Solomon here. I found myself getting pretty emotional as I read this. Experiences like this make all the falls, pain and negative shots we get more than worth it. This is Bustin. This is why I skate…………
What ‘s up Bustin people !
This email is for you and for any person that thinks they are too old to skate.
I received my Maestro about two weeks ago and I just wanted to let you know about the experience the board and Bustin has made in my lifestyle. Be prepared to shed tears.
I am a Venezuelan guy who grew in a oil exporter country in a very violent city, Caracas. Cheap gas (with $1 you fill up the tank of a Van and still have change back), lots of cars and motorcycles are everywhere. Riding a skateboard or a bicycle is not something cool. It is a loser’s activity. Especially after 14. When I was a kid, I had a plastic board that my dad bought for me (more than 30 years ago). It sucked but I loved to ride it while at elementary school and part of high school. Nothing radical, just going down some steps and cruising in the parking lot of my building. None of my close friend had nice boards with components of the best brands (kryptonics, Sims, G&S, Alva, Independent, Gull Wing, etc ). We would not skateboard much in this baseball frenzy country. Skateboarding was a seasonal activity and bicycling would take us farther and safely (even though more than once, other guys tried to rob us the bikes ). To much competition for this skateboard culture. Of course, there were people immersed in it, but I was not one of them. By 17, I was in College. Played soccer for 5 years for the University team and again no time for skateboarding. Free weekends were for bodyboarding. This was more than 15 years ago. Nowadays, I am not young by the standards of society (40) and after two left knee surgeries and one right knee surgery I can barely squat. As a result, I cannot slide or afford to learn new tricks. If I fall, I break. As simple as that. Besides, I weigh 36 pounds more than when I was 19 and at my best shape (playing soccer 5 times a week and bodyboarding almost every weekend). Fate brought me to the states in 2000 (Virginia-Washington DC area), found a Job, got married and now have a kid (19 months old).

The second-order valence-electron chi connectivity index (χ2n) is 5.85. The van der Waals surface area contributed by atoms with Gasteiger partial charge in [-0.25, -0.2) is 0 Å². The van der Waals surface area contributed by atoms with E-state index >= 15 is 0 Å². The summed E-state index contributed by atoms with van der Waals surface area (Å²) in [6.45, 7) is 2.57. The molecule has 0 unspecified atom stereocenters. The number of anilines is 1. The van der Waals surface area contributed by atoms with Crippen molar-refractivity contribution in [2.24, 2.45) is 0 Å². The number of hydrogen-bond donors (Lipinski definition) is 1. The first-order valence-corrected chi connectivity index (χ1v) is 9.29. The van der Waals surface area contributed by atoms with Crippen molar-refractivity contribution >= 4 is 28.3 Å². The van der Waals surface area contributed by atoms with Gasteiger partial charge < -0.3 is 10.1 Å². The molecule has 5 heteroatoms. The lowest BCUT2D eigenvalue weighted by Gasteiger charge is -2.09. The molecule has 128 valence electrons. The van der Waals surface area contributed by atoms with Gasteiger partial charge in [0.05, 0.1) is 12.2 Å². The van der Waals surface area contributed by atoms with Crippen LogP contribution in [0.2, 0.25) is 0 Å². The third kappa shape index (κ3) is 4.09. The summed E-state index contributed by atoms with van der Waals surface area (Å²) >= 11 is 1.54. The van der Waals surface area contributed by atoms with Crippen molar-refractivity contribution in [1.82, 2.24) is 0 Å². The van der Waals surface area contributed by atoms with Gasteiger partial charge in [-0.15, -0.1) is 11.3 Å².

I have to recognize that I am out of shape, do not skateboard like Solomon or Mike, not young enough to be on a board and to the eyes of a lot of people I should be heading to a bar in order to have fun.
In 2005, my wife gave me a gift certificate from a Skateboard web page and I bought a “Street” skateboard (Listen board, Independent trucks and spitfire wheels). I loved it. It is very easy to maneuver but a nightmare for going down any slope safely. I would ride it occasionally but to tell you the truth, if I would not ride it for a month I could not care less. This year I decided to ride my board with my son Santiago (sitting, slowly, on the sidewalk) but my fat ass was so big and the fact that I could not bend my knees well did not allow me to sit and fit comfortably on a 31-inch street skateboard. Come on, my belly even ached man!
I needed a new board. Eventually, I knew I would get a longboard but it was not something I needed.
But the universe conspires with you to help you get what you want, and my brother in law happened to move to Marcy St. two blocks from the new Bustin longboard shop. I visited him in March 2010 and he talked to me about this shop. Even though he tried very hard to describe how great the “longboard” shop was, I thought it was another nice place where you can buy things. I was going to stay three of days on the neighborhood, so I was in no rush to visit the Bustin shop.
When I decided to visit it, as soon as I entered it, I realized it was a special place. I could not believe it! Boards everywhere and all looked awesome. On the left side each skateboard was placed in a rack that look specially designed and measured to hold it. It was like every board had its throne. That gave the image (that is what I thought) that these people were proud of each one, that each skateboard was different and important for some reason, that Bustin did not represent mass production and that they cared for their product. On the other side there was a wall full of boards (with very nice designs), wheels, trucks, helmets and gloves that caught the eye and made the casual bystander even ask for the products and unintentionally become a potential buyer (like me). On the left side, behind the arrange of skateboards lies like a workshop where you can see the Bustin people assembling their products. Nothing seems to be trusted to chance there.